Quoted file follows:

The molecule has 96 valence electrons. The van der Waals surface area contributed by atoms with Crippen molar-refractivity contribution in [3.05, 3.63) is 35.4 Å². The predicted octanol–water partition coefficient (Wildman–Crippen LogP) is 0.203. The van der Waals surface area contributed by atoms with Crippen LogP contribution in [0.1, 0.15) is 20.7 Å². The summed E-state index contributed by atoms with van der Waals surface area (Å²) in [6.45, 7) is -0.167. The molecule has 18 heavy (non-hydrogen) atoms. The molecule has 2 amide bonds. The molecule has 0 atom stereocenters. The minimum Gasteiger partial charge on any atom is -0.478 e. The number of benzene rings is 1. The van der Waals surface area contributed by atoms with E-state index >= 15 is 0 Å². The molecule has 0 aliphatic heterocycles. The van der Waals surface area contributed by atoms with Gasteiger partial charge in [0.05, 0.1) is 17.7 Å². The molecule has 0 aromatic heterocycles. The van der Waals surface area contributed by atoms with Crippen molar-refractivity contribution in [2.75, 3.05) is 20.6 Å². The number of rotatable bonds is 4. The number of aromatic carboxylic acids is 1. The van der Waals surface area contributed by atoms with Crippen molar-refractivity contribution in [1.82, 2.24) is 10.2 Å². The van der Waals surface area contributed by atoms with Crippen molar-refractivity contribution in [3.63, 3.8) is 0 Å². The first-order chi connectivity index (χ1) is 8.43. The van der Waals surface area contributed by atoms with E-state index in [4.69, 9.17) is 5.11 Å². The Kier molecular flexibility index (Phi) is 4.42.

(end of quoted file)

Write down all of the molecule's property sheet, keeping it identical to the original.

The molecule has 96 valence electrons. The van der Waals surface area contributed by atoms with Crippen molar-refractivity contribution in [3.05, 3.63) is 35.4 Å². The predicted octanol–water partition coefficient (Wildman–Crippen LogP) is 0.203. The van der Waals surface area contributed by atoms with Crippen LogP contribution in [0.1, 0.15) is 20.7 Å². The summed E-state index contributed by atoms with van der Waals surface area (Å²) in [6.45, 7) is -0.167. The molecule has 18 heavy (non-hydrogen) atoms. The molecule has 2 amide bonds. The molecule has 0 atom stereocenters. The minimum Gasteiger partial charge on any atom is -0.478 e. The number of benzene rings is 1. The van der Waals surface area contributed by atoms with E-state index >= 15 is 0 Å². The molecule has 0 aliphatic heterocycles. The van der Waals surface area contributed by atoms with Gasteiger partial charge in [0.05, 0.1) is 17.7 Å². The molecule has 0 aromatic heterocycles. The van der Waals surface area contributed by atoms with Crippen molar-refractivity contribution in [2.75, 3.05) is 20.6 Å². The number of rotatable bonds is 4. The number of aromatic carboxylic acids is 1. The van der Waals surface area contributed by atoms with Crippen molar-refractivity contribution in [1.82, 2.24) is 10.2 Å². The van der Waals surface area contributed by atoms with Crippen molar-refractivity contribution in [3.63, 3.8) is 0 Å². The first-order chi connectivity index (χ1) is 8.43. The van der Waals surface area contributed by atoms with E-state index in [4.69, 9.17) is 5.11 Å². The Kier molecular flexibility index (Phi) is 4.42.